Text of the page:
Montrosians Tell of their Journey to Krakow Poland for World Youth Day ’16


Isabelle Heron '19, Contributing Writer

This summer, a handful of Montrosians joined three million Catholics who traveled to 2016 World Youth Day in Krakow, Poland. The July 25-31 event celebrated the 12th World Youth Day. Therese Schickel ‘18 captured the moment: “The event made me more proud of my faith.” This year is called the Year of Mercy, and the 2016 Scripture passage for the event was: “Blessed the merciful, for they will receive mercy” (Mt 5:10). The students that traveled lived by that quote every minute of their trip.

Therese Schickel ‘18, Maggie MacIsaac ‘18, and Sophia Sardegna ‘18 traveled together to Poland to participate during World Youth Day. Therese said:“I wanted to challenge myself to become interconnected with others around the world.” Maggie added:“There are so many youth that just don’t practice their faith anymore because it’s not a first priority. I wanted to be an example for them.” Sophia explained  that she had recently been baptized and wanted to participate in the event that is interwoven with Pope St. John Paul II.

The night vigil is one of the most sacred and special events of World Youth Day. Sophia explained:“In my opinion, the vigil was the most important to me. It’s striking how many people were there for all the same reason.” When it became dark, everyone was given a lighted candle to celebrate Adoration.The peaceful silence of millions of prayers filled the field in which the event was held. The songs were upbeat and joyful, putting smiles on everyone’s faces. There were also sacrifices. “Before and after walking to the field the day was held in, we had to walk eight miles to our hotel,” the three laughed as they remembered how tired they all were. Therese, Maggie, and Sophia chose to make the eight mile journey a sacrifice instead of complaining. Therese explained that “it made the trips more memorable knowing we were making it a sacrifice.”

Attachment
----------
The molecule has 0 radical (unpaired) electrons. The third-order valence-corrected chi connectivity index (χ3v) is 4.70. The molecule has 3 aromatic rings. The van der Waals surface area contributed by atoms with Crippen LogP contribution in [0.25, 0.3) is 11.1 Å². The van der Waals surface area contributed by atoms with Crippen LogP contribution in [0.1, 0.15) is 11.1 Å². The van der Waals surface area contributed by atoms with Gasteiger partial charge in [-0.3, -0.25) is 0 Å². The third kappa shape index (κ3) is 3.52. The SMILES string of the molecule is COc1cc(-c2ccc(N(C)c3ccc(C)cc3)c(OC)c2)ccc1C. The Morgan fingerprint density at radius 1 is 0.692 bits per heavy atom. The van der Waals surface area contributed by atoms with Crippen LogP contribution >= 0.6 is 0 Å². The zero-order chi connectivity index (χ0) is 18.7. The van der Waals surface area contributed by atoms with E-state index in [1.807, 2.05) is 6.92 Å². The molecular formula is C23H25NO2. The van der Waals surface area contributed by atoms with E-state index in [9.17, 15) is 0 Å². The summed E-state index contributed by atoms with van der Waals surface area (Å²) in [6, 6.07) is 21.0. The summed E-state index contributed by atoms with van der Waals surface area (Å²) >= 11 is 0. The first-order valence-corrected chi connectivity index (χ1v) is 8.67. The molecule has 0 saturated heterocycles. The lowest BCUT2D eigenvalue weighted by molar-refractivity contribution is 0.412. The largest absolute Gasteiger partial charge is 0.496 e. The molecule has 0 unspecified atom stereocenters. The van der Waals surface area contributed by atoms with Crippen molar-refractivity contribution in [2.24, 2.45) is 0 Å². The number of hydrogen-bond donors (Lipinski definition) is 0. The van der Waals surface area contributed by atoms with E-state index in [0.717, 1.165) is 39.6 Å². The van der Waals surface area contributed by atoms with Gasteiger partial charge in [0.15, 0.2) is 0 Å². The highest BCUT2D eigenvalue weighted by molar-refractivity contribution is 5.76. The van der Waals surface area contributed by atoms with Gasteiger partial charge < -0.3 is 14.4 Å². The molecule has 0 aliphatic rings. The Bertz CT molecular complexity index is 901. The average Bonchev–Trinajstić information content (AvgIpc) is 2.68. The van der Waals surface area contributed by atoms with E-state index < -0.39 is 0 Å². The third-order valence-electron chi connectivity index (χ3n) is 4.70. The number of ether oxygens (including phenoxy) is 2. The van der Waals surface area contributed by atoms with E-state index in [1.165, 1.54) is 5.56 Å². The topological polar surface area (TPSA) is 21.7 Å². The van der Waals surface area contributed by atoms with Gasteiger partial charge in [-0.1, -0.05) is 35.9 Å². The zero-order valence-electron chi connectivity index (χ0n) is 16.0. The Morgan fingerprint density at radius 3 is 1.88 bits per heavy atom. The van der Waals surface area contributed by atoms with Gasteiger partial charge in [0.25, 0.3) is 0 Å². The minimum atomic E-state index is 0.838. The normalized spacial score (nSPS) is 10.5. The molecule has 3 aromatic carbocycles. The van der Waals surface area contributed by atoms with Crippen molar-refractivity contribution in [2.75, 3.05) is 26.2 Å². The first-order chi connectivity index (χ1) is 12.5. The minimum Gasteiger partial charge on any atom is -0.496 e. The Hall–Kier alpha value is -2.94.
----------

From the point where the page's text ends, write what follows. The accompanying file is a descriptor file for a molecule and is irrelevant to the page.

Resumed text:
The three and their group explored Poland north to south. They ventured to towns and significant tourist destinations. Sophia commented, “we thought that viewing the development of Poland’s history and its different cultures and styles of religion practice were beyond exciting!”Schickel noted: “It was funny because in every single town, there was at least one church.”

Therese, Maggie and Sophia also traveled to the salt mines of Poland. The salt mines are located 443 ft underground and were built in the 13th century. Eventually, a chapel was built into the mines where the workers would have daily mass and even celebrate weddings.

St. Pope John Paul II first instituted World Youth Day in 1984, the Holy Year of Redemption. He saw World Youth Day as a symbol of the love from Christ for humanity because it had become a gathering of all youth around the world celebrating their special relationship with Christ. In 1985, the first year of Youth Day, 300,000 young people responded to the invite Jubilee of Psalm Sunday in Rome. From there, World Youth Day has only grown more popular ever since. You can learn more about World Youth Day,  its history, locations and next venue here.

“We recommend this event to all that want to go. There are so many personal reasons to go. But it is also a motivator to try new things with your friends,” Therese encouraged. As Pope Francis advised the youth:”You too… can be joyful witnesses of his love, courageous witnesses of his Gospel, carrying to this world a ray of light  They told me that communicating with others was patriotic because we spoke the same language in faith and religion.” World Youth Day 2016 in Kraków, Poland was a great success, and no doubt the Montrosians who went are spreading that light throughout the school.. The next will be in Panama in 2019. I know I am going. Hope to see you there!